How To: Acid Stain Concrete
Go from gray to gorgeous with this simple technique to impart your patio, floor, or countertop with deep, stylish color.
Concrete is durable, dependable—and, naturally, a bit cold in tone. If this steely neutral isn’t your style, you can update your patio, basement floor, or concrete countertop in a range of eye-catching colors using acid stain technology. Metallic acid salts and hydrochloric acid in the stain penetrate the surface and react with concrete’s natural lime content to impart deep hues that won’t fade or peel off.
Acid stain is available from home improvement centers for about $60 per gallon and can also be ordered online. To determine how much you may need for your particular project, consider that a gallon of stain will cover approximately 200 square feet of concrete. Then, choose from a dozen or so translucent colors including earthy browns and tans, rich greens, deep golds, rustic reds, and terra cotta tones that complement concrete both outdoors and in. The finished result is a striking marbled effect that can be waxed to achieve an attractive satin sheen.
While the process for how to acid-stain concrete is fairly straightforward, each step should be performed carefully before going on to the next step. Concrete should be fully cured before applying acid stain, so if your surface is new, wait a minimum of 14 days before staining.
Clean the surface to be stained with a concrete cleaner labeled for use on the specific type of dirt or blemish you wish to remove. You might have to use more than one cleaner; a product designed for grease might not tackle paint splatters. For stubborn marks, such as hardened tar or paint, use a grinder (see Step 3).
Tip: Some grease can be difficult to see, so to spot it, lightly spray the surface with plain water. If the water beads up in spots, you’ve probably found grease stains.
If applying acid stain indoors, cover adjacent walls with plastic sheeting, held in place by painter’s tape and open windows for ventilation. Outdoors, protect any nearby siding, lamp poles, etc., with plastic sheeting and move patio furniture away.
Poured slab concrete isn’t meant to be perfectly smooth, but large protrusions (called “fins”) or rough patches should be removed before staining. Smooth the surface with a grinder (available for rent at construction rental centers) fitted with an abrasive silicon carbide disk.
Don your long sleeved shirt and long pants, protective goggles, and chemical-resistant gloves. Dilute the acid stain with water in a pump sprayer as directed by the stain manufacturer. Spray the concrete evenly, starting along one edge of the slab and working your way to the other side. For concrete countertops or other small items, you can mix the acid stain in a smaller plastic bucket and apply it with a regular paintbrush.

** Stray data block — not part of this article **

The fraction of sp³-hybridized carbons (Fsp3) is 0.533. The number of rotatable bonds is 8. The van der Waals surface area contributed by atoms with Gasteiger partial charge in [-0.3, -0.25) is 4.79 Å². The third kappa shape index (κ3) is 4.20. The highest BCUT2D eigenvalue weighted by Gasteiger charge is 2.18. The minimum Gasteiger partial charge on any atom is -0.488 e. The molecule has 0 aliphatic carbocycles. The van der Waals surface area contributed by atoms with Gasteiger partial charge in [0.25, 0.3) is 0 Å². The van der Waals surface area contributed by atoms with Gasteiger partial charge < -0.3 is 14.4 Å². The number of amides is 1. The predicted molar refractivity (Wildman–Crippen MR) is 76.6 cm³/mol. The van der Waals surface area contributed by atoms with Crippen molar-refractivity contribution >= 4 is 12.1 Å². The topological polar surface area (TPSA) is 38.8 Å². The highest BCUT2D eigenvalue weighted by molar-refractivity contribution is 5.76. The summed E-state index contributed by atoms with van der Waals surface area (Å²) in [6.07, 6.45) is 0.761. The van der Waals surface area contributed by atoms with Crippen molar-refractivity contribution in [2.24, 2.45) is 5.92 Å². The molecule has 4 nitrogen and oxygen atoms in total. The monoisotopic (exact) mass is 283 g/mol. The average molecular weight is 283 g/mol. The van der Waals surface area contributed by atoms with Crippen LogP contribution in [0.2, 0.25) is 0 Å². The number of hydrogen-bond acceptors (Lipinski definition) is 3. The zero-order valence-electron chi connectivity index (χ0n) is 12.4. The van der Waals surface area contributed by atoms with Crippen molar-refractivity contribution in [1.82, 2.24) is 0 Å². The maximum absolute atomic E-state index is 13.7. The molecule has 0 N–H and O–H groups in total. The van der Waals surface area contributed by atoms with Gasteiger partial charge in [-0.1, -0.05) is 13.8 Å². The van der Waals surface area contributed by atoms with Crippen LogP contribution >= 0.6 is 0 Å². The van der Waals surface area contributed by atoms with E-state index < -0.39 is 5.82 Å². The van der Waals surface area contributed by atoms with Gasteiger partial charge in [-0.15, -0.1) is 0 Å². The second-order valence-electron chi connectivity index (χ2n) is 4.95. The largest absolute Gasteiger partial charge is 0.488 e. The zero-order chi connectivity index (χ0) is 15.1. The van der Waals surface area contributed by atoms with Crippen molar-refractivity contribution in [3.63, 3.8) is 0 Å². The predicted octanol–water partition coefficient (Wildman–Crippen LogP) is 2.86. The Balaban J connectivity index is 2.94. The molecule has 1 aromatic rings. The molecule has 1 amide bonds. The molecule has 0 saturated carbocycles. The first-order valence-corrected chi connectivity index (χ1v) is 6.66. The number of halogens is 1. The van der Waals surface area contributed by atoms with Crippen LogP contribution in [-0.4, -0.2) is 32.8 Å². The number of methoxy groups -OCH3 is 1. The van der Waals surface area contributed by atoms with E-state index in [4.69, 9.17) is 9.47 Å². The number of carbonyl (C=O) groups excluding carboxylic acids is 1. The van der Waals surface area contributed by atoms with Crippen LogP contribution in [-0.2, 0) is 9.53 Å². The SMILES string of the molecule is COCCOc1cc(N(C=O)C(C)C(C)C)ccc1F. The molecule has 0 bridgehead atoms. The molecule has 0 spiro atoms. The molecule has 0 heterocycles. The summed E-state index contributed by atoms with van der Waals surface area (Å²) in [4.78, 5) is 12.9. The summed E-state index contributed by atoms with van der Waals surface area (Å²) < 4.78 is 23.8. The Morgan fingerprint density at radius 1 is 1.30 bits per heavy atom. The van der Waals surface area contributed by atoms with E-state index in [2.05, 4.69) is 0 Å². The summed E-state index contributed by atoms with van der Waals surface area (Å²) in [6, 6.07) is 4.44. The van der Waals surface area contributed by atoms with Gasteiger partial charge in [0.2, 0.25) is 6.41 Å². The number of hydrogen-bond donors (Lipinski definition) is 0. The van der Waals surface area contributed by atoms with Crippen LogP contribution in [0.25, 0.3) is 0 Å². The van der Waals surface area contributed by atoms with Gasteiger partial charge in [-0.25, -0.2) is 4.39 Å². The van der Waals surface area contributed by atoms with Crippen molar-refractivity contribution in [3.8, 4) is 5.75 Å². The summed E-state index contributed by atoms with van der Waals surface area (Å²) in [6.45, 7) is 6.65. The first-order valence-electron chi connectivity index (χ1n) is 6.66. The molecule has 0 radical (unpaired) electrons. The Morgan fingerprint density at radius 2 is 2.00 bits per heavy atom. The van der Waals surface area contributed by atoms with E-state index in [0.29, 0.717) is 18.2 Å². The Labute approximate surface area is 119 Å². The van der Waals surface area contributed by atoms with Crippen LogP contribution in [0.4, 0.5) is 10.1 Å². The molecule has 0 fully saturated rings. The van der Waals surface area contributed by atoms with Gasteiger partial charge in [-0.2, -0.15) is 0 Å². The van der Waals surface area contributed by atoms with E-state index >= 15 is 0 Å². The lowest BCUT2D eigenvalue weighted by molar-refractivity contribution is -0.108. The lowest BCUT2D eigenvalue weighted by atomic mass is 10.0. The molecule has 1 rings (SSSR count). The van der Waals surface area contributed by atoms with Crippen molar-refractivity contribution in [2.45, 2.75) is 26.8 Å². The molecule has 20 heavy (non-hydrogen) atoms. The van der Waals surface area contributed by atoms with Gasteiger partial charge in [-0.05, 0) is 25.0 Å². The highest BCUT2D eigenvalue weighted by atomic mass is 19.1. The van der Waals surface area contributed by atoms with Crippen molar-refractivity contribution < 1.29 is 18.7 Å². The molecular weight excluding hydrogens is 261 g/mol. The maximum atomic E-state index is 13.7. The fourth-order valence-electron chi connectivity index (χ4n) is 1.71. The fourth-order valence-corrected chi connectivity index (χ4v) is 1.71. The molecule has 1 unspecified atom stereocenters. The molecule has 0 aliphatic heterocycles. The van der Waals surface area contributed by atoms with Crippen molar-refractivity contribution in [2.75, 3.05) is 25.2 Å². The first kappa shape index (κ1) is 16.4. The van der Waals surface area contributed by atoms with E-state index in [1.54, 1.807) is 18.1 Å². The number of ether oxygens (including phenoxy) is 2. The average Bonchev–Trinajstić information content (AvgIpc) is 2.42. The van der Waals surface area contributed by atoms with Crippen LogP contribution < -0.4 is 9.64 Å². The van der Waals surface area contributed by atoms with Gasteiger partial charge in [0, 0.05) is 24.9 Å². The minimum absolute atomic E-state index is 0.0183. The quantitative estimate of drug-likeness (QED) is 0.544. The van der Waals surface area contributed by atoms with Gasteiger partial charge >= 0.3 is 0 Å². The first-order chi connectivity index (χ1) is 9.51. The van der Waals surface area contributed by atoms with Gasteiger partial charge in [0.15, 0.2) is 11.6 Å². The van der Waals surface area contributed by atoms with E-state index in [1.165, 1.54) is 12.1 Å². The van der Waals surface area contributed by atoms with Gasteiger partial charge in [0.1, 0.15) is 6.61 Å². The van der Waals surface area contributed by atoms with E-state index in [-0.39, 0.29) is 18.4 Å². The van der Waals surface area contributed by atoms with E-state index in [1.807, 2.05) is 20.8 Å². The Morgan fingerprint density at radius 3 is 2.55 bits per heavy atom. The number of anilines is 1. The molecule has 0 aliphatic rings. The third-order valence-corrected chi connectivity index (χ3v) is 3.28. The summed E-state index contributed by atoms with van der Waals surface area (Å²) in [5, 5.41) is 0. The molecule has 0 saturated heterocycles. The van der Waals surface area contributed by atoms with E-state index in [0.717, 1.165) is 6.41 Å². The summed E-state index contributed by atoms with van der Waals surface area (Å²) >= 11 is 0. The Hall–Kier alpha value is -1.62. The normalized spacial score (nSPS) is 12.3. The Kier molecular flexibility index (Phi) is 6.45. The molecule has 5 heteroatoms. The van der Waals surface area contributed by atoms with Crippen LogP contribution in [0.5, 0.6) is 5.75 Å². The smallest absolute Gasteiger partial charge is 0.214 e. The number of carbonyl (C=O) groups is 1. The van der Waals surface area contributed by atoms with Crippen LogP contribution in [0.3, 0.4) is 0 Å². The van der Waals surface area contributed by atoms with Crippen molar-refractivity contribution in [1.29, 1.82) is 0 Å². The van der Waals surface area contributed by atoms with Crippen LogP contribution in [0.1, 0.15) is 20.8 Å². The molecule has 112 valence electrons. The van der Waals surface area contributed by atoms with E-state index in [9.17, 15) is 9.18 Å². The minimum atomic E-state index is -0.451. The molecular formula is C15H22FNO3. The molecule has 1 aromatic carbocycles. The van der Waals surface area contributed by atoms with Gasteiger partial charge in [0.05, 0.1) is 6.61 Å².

Immediately after spraying a strip, while the solution is still wet, use a natural-bristle push-broom to brush the solution into the surface of the concrete with even, back-and-forth strokes to create a uniform look. If you’re going for more of a mottled look, skip this step.
Allow the acid stain to penetrate the entire concrete surface and fully develop its color for from five to 24 hours (check manufacturer’s instructions for exact timing). The longer you leave the acid stain on, the deeper the final hue will be.
When the concrete reaches the desired color, apply an alkaline neutralizing solution such as trisodium phosphate (TSP)—which you can pick up in hardware stores—to stop the chemical reaction. This involves some elbow grease and a lot of water! Mix the TSP with water as directed on the container and apply the solution liberally to the concrete, scrubbing thoroughly with a heavy-duty push broom. If you’re working indoors, you’ll need a wet/dry vacuum to suck up the water solution as you go. Afterwards, rinse thoroughly with clean water. It might take three or four rinse cycles to remove all acid and TSP residue.
Once the stained concrete is clean and completely dry, apply a penetrating concrete sealer to protect the surface from stains. When purchasing sealer, read labels carefully to ensure you get the right product—an interior concrete sealer is not suitable for exterior use.
- Before applying acid stain to the entire concrete surface, test it in an inconspicuous area to ensure you like the color.
- If an acid stain manufacturer recommends a specific application tool, use it. They know their own product!
- Apply surface wax to interior floors or concrete countertops. Floor wax should be suitable for use on concrete. For concrete countertops, use a food-safe wax such as carnauba to coat the countertop and give it a lustrous sheen.